One of the most foundational indicators of conversation involvement is the pattern of speaking turns that participants in a conversation have. The more frequent the turns, the more engaged the group is, the more equally spread the turns are, the more likely that everyone is able to express their opinions. Without access to the audio, how does one estimate if people are speaking? Fortunately, social scientists have long since cited a relationship between speaking and head and hand gesturing. The project took this as inspiration, showing that just a single accelerometer embedded inside the Midge Badge was enough to capture when someone was speaking [1]. Combining this with body language represented by skeletons extracted from body key points led to an improvement in the estimation of speaking [1]. Going one step further, we also built an approach to measure the quality of the conversation based on their joint movement patterns [2], and to detect different intensities of laughter [3].

Figure 3: Example snapshots of data we used for capturing and training machine learning models to detect laughter from a real-life professional-networking event [3]. Faces have been blurred to protect the identity of the participants.
Figure 3: Example snapshots of data we used for capturing and training machine learning models to detect laughter from a real-life professional-networking event [3]. Faces have been blurred to protect the identity of the participants.

The Remaining Open Challenges
So far, the speaking behaviours that we have trained our systems for have been labelled based on observing the videos only. We need to capture data with high-quality audio to train the machine learning systems with higher-quality labels. We are currently missing important information about shorter and more subtle speaking turns, such as backchannels, which convey important information such as that someone is actively listening to a speaker. To truly understand the ebb and flow of conversations, having systems that can accurately capture short and long speaking turns is crucial. Further research will be required to see if these backchannels can be detected better using multi-modal sensor data and then whether combining longer and shorter turns, laughter, and coordination behaviours together can improve estimates of conversation quality.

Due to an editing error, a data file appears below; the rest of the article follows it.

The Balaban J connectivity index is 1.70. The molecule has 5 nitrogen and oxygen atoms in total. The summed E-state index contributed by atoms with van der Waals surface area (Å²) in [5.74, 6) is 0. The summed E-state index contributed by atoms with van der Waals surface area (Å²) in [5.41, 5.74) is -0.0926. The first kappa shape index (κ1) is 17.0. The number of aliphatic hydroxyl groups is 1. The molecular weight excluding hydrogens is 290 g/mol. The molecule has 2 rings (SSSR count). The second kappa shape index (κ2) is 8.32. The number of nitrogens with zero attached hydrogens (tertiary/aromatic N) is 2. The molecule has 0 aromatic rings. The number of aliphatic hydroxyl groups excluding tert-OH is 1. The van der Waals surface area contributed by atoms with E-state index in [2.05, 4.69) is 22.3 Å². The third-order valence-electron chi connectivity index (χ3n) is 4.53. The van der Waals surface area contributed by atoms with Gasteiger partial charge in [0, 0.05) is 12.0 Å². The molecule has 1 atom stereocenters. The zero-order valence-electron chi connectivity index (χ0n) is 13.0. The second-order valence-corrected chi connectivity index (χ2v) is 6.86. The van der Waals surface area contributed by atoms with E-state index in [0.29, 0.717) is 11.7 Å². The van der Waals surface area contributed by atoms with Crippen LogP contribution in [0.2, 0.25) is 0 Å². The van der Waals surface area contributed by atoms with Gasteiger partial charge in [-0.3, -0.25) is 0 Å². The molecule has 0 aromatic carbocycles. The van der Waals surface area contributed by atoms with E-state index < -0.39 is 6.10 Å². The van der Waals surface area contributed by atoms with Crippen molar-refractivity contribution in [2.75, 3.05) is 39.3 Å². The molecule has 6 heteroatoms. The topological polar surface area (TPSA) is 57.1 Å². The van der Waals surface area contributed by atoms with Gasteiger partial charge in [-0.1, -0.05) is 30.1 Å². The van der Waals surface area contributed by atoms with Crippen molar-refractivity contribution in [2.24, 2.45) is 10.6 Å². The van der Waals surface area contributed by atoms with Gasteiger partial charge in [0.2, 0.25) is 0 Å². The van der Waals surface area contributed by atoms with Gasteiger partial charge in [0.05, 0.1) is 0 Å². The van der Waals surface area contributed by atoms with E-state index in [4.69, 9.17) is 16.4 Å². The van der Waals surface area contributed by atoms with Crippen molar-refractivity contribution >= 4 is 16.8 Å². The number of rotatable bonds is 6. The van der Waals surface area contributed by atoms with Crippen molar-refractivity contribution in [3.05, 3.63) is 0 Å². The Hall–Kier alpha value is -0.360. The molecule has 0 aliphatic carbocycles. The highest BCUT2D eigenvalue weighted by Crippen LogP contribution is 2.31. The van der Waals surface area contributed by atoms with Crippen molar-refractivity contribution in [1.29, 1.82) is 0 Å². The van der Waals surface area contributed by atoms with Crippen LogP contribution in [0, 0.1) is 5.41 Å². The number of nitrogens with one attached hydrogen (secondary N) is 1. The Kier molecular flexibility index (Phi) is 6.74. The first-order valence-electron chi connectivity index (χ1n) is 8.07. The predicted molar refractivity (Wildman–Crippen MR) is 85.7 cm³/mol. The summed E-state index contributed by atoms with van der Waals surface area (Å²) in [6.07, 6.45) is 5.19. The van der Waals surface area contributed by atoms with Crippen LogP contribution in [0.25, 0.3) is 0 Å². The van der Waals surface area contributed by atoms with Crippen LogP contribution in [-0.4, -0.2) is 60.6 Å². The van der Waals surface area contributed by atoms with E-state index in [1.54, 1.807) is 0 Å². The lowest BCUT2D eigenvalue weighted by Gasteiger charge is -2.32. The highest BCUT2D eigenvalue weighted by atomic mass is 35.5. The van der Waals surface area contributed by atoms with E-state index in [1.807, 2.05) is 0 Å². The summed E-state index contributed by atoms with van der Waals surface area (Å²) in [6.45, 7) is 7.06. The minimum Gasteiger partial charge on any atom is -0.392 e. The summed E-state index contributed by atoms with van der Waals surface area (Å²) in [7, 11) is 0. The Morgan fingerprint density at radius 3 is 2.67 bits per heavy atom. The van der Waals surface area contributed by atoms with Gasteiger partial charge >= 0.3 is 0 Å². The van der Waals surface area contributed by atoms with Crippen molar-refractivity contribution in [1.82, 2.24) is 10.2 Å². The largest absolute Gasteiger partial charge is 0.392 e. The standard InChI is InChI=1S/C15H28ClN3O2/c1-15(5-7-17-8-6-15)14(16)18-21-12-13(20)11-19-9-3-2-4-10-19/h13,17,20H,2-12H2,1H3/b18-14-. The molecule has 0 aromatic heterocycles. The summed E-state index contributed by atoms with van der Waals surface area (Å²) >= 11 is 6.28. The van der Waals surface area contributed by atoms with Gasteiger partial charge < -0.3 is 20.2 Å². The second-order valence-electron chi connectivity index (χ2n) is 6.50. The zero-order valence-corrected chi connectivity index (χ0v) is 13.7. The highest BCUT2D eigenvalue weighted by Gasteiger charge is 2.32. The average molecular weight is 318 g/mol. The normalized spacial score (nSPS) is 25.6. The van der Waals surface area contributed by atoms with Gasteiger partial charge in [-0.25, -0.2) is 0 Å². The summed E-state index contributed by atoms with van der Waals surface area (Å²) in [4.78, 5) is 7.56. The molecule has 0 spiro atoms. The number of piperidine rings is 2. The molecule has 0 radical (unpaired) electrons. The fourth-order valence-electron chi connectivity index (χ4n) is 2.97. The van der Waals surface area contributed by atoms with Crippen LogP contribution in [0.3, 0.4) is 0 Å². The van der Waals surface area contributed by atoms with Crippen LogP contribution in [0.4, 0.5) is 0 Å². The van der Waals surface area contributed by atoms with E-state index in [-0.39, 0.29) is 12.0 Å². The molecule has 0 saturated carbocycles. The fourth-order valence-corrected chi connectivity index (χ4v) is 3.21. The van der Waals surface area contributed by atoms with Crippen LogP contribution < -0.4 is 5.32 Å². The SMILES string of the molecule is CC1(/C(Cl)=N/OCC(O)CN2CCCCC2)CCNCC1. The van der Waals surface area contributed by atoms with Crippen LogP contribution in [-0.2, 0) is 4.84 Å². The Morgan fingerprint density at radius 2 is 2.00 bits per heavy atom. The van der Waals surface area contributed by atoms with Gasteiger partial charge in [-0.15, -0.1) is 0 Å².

The work described in this article was carried out in collaboration with Stephanie Tan, Jose Vargas Quiros, Chirag Raman, Ekin Gedik, Ashraful Islam, Navin Raj Prabhu, Catharine Oertel, and Laura Cabrera Quiros. It was funded by the Netherlands Organization for Scientific Research (NWO) under project number 639.022.606 with associated Aspasia Grant.

Links:
[L1] https://github.com/TUDelft-SPC-Lab/spcl_midge_hardware

References:
[1] C. Raman, et al., “ConfLab: A Data Collection Concept, Dataset, and Benchmark for Machine Analysis of Free -Standing Social Interactions in the Wild”, in Proc. of the Neural Information Processing Conf., 2022.
[2] C. Raman, N. Raj Prabhu, and H. Hung, “Perceived Conversation Quality in Spontaneous Interactions”, in arXiv preprint, 2022. https://arxiv.org/abs/2207.05791
[3] J. Vargas-Quiros, et al., “Impact of annotation modality on label quality and model performance in the automatic assessment of laughter in-the-wild”, in arXiv preprint, 2022. https://arxiv.org/abs/2211.00794

Please contact:
Hayley Hung, Delft University of Technology, The Netherlands
This email address is being protected from spambots. You need JavaScript enabled to view it.

Next issue: January 2023
Special theme:
"Cognitive AI & Cobots"